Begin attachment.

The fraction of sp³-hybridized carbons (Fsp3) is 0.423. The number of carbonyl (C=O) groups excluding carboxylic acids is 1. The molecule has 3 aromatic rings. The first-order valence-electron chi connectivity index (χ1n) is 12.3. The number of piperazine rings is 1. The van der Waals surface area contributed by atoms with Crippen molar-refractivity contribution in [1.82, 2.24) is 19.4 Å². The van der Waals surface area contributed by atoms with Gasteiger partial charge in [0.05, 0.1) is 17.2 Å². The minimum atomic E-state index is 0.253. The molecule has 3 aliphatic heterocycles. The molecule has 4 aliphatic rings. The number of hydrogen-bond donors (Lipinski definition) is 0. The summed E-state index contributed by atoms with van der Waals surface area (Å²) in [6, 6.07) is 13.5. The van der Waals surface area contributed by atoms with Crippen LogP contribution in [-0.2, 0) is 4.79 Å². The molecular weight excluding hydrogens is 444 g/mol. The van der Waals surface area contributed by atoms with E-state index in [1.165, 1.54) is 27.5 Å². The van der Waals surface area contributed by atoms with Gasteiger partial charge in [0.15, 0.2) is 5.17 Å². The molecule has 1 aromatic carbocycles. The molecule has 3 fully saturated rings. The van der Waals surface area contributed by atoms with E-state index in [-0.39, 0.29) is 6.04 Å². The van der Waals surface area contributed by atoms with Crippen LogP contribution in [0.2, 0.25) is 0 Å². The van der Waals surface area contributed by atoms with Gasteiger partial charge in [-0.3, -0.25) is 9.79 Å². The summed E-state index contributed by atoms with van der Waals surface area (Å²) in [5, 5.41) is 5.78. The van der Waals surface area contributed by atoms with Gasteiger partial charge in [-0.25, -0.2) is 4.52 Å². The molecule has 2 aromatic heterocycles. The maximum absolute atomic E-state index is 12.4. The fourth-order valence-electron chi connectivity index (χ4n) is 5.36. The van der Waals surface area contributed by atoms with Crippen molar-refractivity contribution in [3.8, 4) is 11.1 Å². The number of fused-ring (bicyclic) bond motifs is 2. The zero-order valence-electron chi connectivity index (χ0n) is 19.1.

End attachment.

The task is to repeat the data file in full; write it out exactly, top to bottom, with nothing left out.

The fraction of sp³-hybridized carbons (Fsp3) is 0.423. The number of carbonyl (C=O) groups excluding carboxylic acids is 1. The molecule has 3 aromatic rings. The first-order valence-electron chi connectivity index (χ1n) is 12.3. The number of piperazine rings is 1. The van der Waals surface area contributed by atoms with Crippen molar-refractivity contribution in [1.82, 2.24) is 19.4 Å². The van der Waals surface area contributed by atoms with Gasteiger partial charge in [0.05, 0.1) is 17.2 Å². The minimum atomic E-state index is 0.253. The molecule has 3 aliphatic heterocycles. The molecule has 4 aliphatic rings. The number of hydrogen-bond donors (Lipinski definition) is 0. The summed E-state index contributed by atoms with van der Waals surface area (Å²) in [6, 6.07) is 13.5. The van der Waals surface area contributed by atoms with Crippen LogP contribution in [-0.2, 0) is 4.79 Å². The molecular weight excluding hydrogens is 444 g/mol. The van der Waals surface area contributed by atoms with E-state index in [1.165, 1.54) is 27.5 Å². The van der Waals surface area contributed by atoms with Gasteiger partial charge in [0.15, 0.2) is 5.17 Å². The molecule has 1 aromatic carbocycles. The molecule has 3 fully saturated rings. The van der Waals surface area contributed by atoms with E-state index in [-0.39, 0.29) is 6.04 Å². The van der Waals surface area contributed by atoms with Crippen LogP contribution in [0.2, 0.25) is 0 Å². The van der Waals surface area contributed by atoms with Gasteiger partial charge in [-0.3, -0.25) is 9.79 Å². The summed E-state index contributed by atoms with van der Waals surface area (Å²) in [5, 5.41) is 5.78. The van der Waals surface area contributed by atoms with Gasteiger partial charge in [-0.25, -0.2) is 4.52 Å². The molecule has 2 aromatic heterocycles. The maximum absolute atomic E-state index is 12.4. The fourth-order valence-electron chi connectivity index (χ4n) is 5.36. The van der Waals surface area contributed by atoms with Crippen molar-refractivity contribution in [3.8, 4) is 11.1 Å². The number of fused-ring (bicyclic) bond motifs is 2. The zero-order valence-electron chi connectivity index (χ0n) is 19.1.